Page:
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Major urges cabinet to react swiftly on security report

After finally publishing volumes on how to fix Canada's national-security system, inquiry commissioner John Major left Ottawa this week to relax at home. He urges Canada's Conservative ministers to cram in some serious reading before they follow suit.

"If they can't give an answer this week, they can give an answer next week," the retired Supreme Court judge said from his Calgary law office on Friday. "Let's take them at their word they haven't had a chance to read it. It's a detailed document, so give them the benefit of the doubt. But a week is plenty."

The Tories were non-committal on Mr. Major's recommendations as the government released his 4,000 pages of findings on the Air India bombing Thursday - one day before Parliament recessed for the summer.

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The volumes arrived on the 25th anniversary of the Air India bombings. Four years ago, the Tories appointed Mr. Major to answer why the system failed 331 people killed by terrorists who largely escaped justice.

Then newly retired from the Supreme Court, he had just sold his Ottawa home to return to Alberta, Mr. Major lived out of a suitcase at the Minto Suite Hotel as he and his counsel delved into the Ottawa bureaucracy, in a tireless quest for documents and answers.

"We had to dig it out ourselves," he said, adding that Ottawa's reflexive secrecy delayed his mission. Now that he's finally home, he is eager for a government response. "We're talking about the security of the country."

Some fixes, he said, can be made quickly if there is sufficient political will. Others will be uphill fights against the bureaucracy. "I'm not holding my breath to see that happen," he says of one proposal to get the RCMP out of municipal policing. "Time will probably run out on me before that."

He's 79 now, but in the 1970s he was a mid-career lawyer attending the McDonald Commission, the inquiry that urged a new civilian spy agency be created from the RCMP. A decade later, while working in Alberta, he came to know a colleague whose very name gives security agents conniptions today.

"I knew Stinchcombe, he comes from Calgary," Mr. Major said. "He seemed like just another guy making his living at the courthouse."

In the 1980s, police arrested lawyer William Stinchcombe on embezzlement charges, withholding from him crucial documents that might have proven his innocence. His cries of unfairness were upheld at the Supreme Court of Canada, a year before Mr. Major joined it. In 1991, the court decreed that police must give accused all potentially relevant documents.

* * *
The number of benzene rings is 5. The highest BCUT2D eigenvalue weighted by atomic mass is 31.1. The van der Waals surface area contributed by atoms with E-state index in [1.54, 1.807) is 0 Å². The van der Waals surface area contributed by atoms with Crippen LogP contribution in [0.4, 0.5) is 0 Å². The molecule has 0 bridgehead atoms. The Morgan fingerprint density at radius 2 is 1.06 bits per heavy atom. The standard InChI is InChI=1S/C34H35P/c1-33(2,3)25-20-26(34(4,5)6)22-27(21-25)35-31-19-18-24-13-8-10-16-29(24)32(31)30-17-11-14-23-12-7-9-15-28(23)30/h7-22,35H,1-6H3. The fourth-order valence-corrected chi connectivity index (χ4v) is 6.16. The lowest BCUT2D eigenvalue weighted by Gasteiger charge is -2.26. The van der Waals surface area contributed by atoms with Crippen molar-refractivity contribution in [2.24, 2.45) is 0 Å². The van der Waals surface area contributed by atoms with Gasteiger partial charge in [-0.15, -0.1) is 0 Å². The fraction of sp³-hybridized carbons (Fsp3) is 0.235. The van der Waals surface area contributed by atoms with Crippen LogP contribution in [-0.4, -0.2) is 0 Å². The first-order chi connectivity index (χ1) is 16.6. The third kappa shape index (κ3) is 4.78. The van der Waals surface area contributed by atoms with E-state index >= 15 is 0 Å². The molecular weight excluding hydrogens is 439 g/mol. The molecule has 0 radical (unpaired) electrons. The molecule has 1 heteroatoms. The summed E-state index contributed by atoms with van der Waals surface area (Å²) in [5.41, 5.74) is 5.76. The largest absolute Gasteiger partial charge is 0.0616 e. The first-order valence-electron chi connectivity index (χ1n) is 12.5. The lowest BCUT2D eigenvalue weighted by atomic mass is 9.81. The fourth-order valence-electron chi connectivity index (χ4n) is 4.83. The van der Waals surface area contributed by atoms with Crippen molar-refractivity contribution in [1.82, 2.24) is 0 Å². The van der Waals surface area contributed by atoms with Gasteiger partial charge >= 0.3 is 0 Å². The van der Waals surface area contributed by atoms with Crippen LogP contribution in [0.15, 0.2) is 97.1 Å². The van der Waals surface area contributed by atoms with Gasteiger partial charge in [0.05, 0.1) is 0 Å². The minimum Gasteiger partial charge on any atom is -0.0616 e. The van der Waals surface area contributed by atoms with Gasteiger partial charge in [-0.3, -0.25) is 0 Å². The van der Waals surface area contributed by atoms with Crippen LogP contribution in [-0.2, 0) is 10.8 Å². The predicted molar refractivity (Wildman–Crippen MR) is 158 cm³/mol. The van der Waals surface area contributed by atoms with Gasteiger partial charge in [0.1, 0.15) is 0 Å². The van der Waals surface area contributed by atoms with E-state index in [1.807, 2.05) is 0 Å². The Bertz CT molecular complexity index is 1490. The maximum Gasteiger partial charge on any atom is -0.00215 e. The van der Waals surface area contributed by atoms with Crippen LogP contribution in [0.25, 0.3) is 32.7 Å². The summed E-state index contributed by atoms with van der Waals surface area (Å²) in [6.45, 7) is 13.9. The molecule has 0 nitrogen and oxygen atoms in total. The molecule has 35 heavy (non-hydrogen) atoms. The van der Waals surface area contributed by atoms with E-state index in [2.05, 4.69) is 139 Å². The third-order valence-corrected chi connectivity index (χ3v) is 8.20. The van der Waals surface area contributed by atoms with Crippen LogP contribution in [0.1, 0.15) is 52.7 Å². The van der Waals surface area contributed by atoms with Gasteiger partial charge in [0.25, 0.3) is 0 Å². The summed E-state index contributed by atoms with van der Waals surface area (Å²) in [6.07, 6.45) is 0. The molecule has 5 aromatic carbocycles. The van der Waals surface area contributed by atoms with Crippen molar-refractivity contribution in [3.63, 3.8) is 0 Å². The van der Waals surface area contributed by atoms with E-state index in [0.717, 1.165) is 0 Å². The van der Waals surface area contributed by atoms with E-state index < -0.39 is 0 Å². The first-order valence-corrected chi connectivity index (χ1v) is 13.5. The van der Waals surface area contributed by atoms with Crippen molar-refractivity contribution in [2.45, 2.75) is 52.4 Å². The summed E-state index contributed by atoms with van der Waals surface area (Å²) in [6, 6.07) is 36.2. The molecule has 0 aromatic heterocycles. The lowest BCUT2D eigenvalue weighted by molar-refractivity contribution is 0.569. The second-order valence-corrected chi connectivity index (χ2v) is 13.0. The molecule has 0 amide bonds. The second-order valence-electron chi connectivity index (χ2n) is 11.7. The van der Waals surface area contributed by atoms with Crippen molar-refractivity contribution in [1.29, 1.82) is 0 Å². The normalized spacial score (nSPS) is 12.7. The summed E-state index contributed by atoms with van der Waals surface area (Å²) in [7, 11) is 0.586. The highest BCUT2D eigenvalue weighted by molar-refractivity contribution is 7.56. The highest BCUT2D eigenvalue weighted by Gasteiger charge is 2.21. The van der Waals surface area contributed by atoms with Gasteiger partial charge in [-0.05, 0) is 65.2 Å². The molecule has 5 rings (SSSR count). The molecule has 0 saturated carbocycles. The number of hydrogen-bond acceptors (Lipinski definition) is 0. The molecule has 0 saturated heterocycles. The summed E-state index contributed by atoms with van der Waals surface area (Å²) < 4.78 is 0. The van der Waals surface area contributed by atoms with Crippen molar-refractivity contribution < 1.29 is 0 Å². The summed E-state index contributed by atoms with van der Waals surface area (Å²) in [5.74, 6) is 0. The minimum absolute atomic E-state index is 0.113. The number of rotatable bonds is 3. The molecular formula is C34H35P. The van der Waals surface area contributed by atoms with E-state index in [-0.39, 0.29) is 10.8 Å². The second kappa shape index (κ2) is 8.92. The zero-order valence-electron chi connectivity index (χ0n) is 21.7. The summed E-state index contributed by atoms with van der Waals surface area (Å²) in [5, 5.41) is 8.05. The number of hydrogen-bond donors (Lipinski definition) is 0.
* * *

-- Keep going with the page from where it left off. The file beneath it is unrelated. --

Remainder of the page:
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The interpretations of these twin developments - the creation of the clandestine Canadian Security Intelligence Service in 1984, and the Stinchcombe case in 1991 - have helped cripple Canada's national-security system, Mr. Major suggested.

The Major inquiry finds that CSIS and the RCMP are not working together, and the problem goes beyond infighting. The spies don't want their secrets revealed in court, yet the RCMP and CSIS feel the Stinchcombe ruling leaves them both exposed if they team up. The implicit consequences of this - a system that fails to apprehend terrorists -are potentially catastrophic.

Security agencies "can say they're much better, but they're still not good," Mr. Major said.

He proposes many fixes for Ottawa, but says his colleagues on the bench are going to have to change too. He argues they have to peel back on document disclosure and better safeguard some state secrets.

But ultimately, the Conservative government's will is key to making necessary bureaucratic changes. "The head honchos just don't believe anyone knows more than they do," Mr. Major said. "There is no way to break a logjam, so you have to come up with a different system."

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About the Author
National security reporter

Focusing on Canadian matters during the past decade, Colin Freeze has reported extensively on the interplay between government, police, spy services, and the judiciary. Colin has twice been to Afghanistan to be embedded with the Canadian military. More

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